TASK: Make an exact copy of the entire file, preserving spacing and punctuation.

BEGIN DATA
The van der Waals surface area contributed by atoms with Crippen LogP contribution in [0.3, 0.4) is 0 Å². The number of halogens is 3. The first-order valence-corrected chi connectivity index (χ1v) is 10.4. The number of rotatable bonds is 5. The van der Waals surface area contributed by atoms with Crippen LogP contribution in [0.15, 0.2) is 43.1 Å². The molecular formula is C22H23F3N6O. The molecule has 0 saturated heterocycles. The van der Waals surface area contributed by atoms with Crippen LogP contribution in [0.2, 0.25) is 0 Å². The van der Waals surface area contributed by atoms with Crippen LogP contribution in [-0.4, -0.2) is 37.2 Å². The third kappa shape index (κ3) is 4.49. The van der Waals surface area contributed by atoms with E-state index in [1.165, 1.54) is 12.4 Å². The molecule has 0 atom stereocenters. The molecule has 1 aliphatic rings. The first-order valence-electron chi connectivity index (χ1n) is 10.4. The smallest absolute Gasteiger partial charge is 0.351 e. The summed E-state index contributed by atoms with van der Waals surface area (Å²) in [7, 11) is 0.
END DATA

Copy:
The van der Waals surface area contributed by atoms with Crippen LogP contribution in [0.3, 0.4) is 0 Å². The number of halogens is 3. The first-order valence-corrected chi connectivity index (χ1v) is 10.4. The number of rotatable bonds is 5. The van der Waals surface area contributed by atoms with Crippen LogP contribution in [0.15, 0.2) is 43.1 Å². The molecular formula is C22H23F3N6O. The molecule has 0 saturated heterocycles. The van der Waals surface area contributed by atoms with Crippen LogP contribution in [0.2, 0.25) is 0 Å². The van der Waals surface area contributed by atoms with Crippen LogP contribution in [-0.4, -0.2) is 37.2 Å². The third kappa shape index (κ3) is 4.49. The van der Waals surface area contributed by atoms with E-state index in [1.165, 1.54) is 12.4 Å². The molecule has 0 atom stereocenters. The molecule has 1 aliphatic rings. The first-order valence-electron chi connectivity index (χ1n) is 10.4. The smallest absolute Gasteiger partial charge is 0.351 e. The summed E-state index contributed by atoms with van der Waals surface area (Å²) in [7, 11) is 0.